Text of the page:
“Class, it’s time to talk about the book we read. Who wants to go first?”
“Who is the central character in our plot?”
[More crickets. A cough in the background].
“I don’t want to call on someone, but I will!”
As winter break ends and you prepare to return to your classroom, you may find yourself imagining your upcoming reading discussions (at least we have). These important learning sessions can be so exciting: they give students the chance to really explore ideas about history, art, politics, and even perception. You might find yourself thinking… what could be better than an open forum for talking about a really great book or poem?
So why doesn’t reality always match up to our desires? Sure, you might have had a good reading discussion here and there, but you’re probably looking for more than simply hit or miss. You likely want EVERY reading discussion to be a knockout, slam dunk, all-the-way-to-the-finish-line lesson full of engagement.
(All right, we’re getting a little carried away with ourselves just thinking about the perfect discussion of great stories, articles, and poetry. But you get what we’re saying.)
Not all of these steps are easy, but each one promises to get those students talking. Let’s exchange those crickets for a symphony of voices.
Don’t go for easy books - While it might be tempting to choose books that offer an easy lesson or don’t court any controversial subjects, books that get adults talking are also the ones that will get your students talking. Works that challenge their views or have difficult subjects are perfect for stimulating thought and discussion. Novels like 1984 or short stories like Shirley Jackson's "The Lottery" are great examples of works that are accessible and present situations that deal with hard topics like privacy or social norms. Within limits, go for for works that have made society at large deliberate and disagree. You’ll find students who are passionate about these very same subjects in their own lives.
Break them up into small circles - For a seasoned teacher, addressing a room full of students is almost second nature. But for students, it’s often a completely new experience. Small circles of 4 or 5 students gives each participant the chance to speak to a group without feeling overwhelmed or on trial. It also ensures that students can team up with those they are most comfortable sharing their ideas with, even as they discover that sometimes their ideals differ greatly. Small circles allow for confidence and relationships to grow while our next steps keep them directed at the reading.
Give them more fitting roles - When you’ve broken students down into groups in the past, you've probably assigned them roles like the secretary or facilitator. Though these are good starting points, take it a step further and get creative. Assigning them roles like literary critic, anthropologist, devil’s advocate, movie producer, scientist, a grandmother, or even a character in the book itself is a novel way to excite them. They’ll be able to “play the part” in a way that is safe for them to challenge ideas and present different perspectives. You can even let students create their own roles that let them explore multiple perspectives within the group, instead of just serving a function to facilitate their time.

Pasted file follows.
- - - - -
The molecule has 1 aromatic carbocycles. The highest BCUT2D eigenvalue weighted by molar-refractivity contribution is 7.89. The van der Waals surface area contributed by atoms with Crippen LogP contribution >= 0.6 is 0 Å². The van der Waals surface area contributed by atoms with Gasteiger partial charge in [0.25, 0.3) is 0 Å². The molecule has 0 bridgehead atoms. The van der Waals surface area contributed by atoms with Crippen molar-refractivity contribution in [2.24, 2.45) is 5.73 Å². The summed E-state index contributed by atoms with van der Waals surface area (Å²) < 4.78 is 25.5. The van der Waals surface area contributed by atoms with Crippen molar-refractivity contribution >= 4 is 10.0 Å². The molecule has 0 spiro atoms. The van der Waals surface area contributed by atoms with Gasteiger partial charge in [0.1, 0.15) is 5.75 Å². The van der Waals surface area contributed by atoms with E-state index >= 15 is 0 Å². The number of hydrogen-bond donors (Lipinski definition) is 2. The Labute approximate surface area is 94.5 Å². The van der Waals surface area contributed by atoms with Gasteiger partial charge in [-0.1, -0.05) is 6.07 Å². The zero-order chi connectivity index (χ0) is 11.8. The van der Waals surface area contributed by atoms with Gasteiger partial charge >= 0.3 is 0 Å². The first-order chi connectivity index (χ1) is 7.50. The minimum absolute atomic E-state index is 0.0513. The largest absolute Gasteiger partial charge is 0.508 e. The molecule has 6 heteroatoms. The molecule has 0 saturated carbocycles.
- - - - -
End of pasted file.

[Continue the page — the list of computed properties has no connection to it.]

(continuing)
Convey your expectations - Instead of listing a bunch of rules (though it obviously can’t hurt to have a few basic ones), frame the discussion around what you expect to happen. The best starting place? You expect disagreement. You WANT disagreement. Wrestling with different perspectives, even passionately, is exactly what you want. But outline that the disagreement should be constructive, that everyone should have a chance to speak, and that sharing ideas leads to better understanding. Thoughts should be followed up with justification and arguments with reason. Remind them that reflecting on hard topics goes right along with good etiquette and respect.
Be a part of each group - How can you keep each group focused on the reading and not talking about Facebook comments (unless they’re relevant)? Walk around and participate in each circle. Ask and encourage open ended questions that focus on the why and how of the story or poem. Skip the quiz questions, and instead ask students what their initial thoughts or reactions to the work were. Or how the work applies to their own lives. Ask them to recall their favorite passages. Let them explain why they loved or hated the work. Challenge them to say what they would change if they had written it. Or what they would do if someone they knew acted like one of the characters. Be spontaneous, organic, and natural; be part of the reading group.
Start immersing them now - By creating your small circles, you’ve set the stage to transition and blend your reading discussion into a project-based experience. Nothing excites students more than the open-ended chance to show their creativity. At a point of your choosing, give your students the chance to brainstorm and begin a project related to the poem or story. Imagine your students passionately discussing how to accurately represent British schoolchildren when they reenact the ending of Lord of the Flies. Or picture them rewriting a zany nonsense poem of their own that could have been taken right out of Lewis Carroll’s Alice in Wonderland itself.
What will you say when they want to envision how a Brave New World might be merged with their favorite TV show?